The idea of a motorcycle taxi sounds like a novelty in the Western World, but in Southeast Asia they are an effective and affordable way to cut through the massive traffic jams that occur in these developing countries. It is only logical then that we see disruptive services appearing in this already lucrative space, so enter into the scheme UberMOTO. The concept is as simple as the name, UberMOTO is just like Uber’s citizen-based taxi cab system, which allows you to hail a cab from the comfort of your smartphone, except instead of cars, it utilizing motorcycles. Right now, Uber is limiting the pilot program only to the streets of Bangkok, but if successful we wouldn’t be surprised to see the service spread to other metropolitans in the Asian market.
It is not with great surprise that we learn today that the Honda EV-Cub is coming to market within the next two years. The news comes from Honda President & CEO Takahiro Hachigo, who said as much during his press conference today in Japan. The Honda EV-Cub is of course the electric version of Honda’s uber-popular Honda Super Cub motorcycle, which is the best selling motorcycle of all time (roughly 87 million units were sold in 2014 since its inception in 1958). The Honda Super Cub looks also to be getting an overhaul, with a new concept design making the rounds last year at the major trade shows. For the Honda EV-Cub though, the electric scooter is part of a larger problem in urban transportation.
As expected, the Yamaha MT-25 naked street bike has broken cover in Indonesia, thus adding a fairingless option to Yamaha’s small-displacement lineup. As the name implies, the machines is powered by a 249cc parallel-twin engine, the same one found in the Yamaha YZF-R25 sport bike. This means the Yamaha MT-25 is good for 35.5hp, and 16.7 lbs*ft of peak torque. The quarter-liter machine tips the scales at 363 lbs, just one kg lighter than the R25, and include a 3.7 gallon gas tank. Made in Indonesia for most markets (we hear India will have local production), the MT-25 will go head-to-head against bikes the Honda CB300F and Suzuki GW250F, and provide a more upright alternative to the current crop of quarter-liter sport bikes.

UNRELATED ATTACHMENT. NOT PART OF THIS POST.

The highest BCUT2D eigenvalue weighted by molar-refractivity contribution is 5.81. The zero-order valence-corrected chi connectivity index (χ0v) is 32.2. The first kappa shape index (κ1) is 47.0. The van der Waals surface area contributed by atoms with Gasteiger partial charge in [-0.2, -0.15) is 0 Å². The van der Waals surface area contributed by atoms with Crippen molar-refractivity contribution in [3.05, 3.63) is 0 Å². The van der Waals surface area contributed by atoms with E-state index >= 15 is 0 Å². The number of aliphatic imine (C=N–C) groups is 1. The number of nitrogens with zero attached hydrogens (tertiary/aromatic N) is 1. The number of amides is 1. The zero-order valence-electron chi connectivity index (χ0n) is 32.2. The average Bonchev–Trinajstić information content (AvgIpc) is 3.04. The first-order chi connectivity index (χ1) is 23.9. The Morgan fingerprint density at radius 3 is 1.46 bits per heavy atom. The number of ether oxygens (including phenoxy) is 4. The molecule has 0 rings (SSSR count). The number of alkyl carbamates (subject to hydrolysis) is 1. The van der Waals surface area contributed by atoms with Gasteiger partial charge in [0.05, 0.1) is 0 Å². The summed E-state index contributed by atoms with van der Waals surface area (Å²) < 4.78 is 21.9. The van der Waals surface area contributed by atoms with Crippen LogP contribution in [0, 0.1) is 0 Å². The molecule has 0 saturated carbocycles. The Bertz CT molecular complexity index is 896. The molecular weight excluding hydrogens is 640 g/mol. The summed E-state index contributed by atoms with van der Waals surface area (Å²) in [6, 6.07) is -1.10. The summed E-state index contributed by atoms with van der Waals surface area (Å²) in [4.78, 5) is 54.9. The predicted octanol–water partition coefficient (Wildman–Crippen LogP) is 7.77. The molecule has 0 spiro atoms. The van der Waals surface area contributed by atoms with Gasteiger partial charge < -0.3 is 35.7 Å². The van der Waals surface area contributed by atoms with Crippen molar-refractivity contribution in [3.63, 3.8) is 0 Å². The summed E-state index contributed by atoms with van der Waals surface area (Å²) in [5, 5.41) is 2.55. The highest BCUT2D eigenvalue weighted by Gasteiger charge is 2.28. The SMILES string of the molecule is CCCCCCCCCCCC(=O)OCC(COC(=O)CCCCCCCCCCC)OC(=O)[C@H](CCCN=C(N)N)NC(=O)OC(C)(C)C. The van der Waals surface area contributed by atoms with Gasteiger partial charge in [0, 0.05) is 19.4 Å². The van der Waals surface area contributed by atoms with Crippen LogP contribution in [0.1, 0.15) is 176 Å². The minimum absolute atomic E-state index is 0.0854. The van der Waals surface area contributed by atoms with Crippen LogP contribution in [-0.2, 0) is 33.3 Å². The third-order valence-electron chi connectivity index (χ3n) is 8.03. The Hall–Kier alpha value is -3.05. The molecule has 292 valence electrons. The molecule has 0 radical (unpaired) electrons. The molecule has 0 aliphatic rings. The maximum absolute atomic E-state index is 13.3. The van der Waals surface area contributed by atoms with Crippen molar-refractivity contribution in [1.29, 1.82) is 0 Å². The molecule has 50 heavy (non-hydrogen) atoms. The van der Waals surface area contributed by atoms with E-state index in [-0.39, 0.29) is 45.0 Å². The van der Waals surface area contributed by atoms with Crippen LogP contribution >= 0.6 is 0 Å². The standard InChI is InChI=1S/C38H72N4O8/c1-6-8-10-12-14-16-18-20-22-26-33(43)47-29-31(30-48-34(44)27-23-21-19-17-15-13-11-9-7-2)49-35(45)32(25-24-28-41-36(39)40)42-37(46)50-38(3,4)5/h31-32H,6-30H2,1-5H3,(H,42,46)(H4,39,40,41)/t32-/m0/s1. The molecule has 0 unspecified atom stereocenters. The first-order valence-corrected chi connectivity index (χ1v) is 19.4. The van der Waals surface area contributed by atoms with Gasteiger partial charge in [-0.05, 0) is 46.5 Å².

Word from Indonesia is that the Yamaha MT-25 is about to officially break cover, and Yamaha Indonesia is already teasing the date. As the name implies, the Yamaha MT-25 is the naked version of the Yamaha YZF-R25 sport bike, and it should look a little something like this.
With a 250cc parallel-twin at its heart, the MT-25 will go head-to-head against the Honda CB300F and Suzuki GW250F, and provide a more upright alternative to the current crop of quarter-liter sport bikes.